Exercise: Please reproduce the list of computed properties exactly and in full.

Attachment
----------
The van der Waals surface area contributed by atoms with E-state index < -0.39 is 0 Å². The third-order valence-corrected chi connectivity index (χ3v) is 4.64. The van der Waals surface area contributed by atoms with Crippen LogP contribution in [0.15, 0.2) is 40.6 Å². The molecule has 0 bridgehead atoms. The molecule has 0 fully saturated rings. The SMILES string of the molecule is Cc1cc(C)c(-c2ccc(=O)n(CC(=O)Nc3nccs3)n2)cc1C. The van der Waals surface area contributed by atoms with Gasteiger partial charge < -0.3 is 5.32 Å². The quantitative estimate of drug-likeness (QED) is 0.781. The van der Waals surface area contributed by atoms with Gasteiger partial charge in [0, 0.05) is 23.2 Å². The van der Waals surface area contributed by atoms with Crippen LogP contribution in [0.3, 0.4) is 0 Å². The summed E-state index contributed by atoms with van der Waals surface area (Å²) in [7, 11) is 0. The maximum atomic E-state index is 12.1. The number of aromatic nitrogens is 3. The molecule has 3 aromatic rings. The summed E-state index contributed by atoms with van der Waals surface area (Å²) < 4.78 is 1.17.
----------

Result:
The van der Waals surface area contributed by atoms with E-state index < -0.39 is 0 Å². The third-order valence-corrected chi connectivity index (χ3v) is 4.64. The van der Waals surface area contributed by atoms with Crippen LogP contribution in [0.15, 0.2) is 40.6 Å². The molecule has 0 bridgehead atoms. The molecule has 0 fully saturated rings. The SMILES string of the molecule is Cc1cc(C)c(-c2ccc(=O)n(CC(=O)Nc3nccs3)n2)cc1C. The van der Waals surface area contributed by atoms with Gasteiger partial charge < -0.3 is 5.32 Å². The quantitative estimate of drug-likeness (QED) is 0.781. The van der Waals surface area contributed by atoms with Gasteiger partial charge in [0, 0.05) is 23.2 Å². The van der Waals surface area contributed by atoms with Crippen LogP contribution in [0.3, 0.4) is 0 Å². The summed E-state index contributed by atoms with van der Waals surface area (Å²) in [7, 11) is 0. The maximum atomic E-state index is 12.1. The number of aromatic nitrogens is 3. The molecule has 3 aromatic rings. The summed E-state index contributed by atoms with van der Waals surface area (Å²) < 4.78 is 1.17.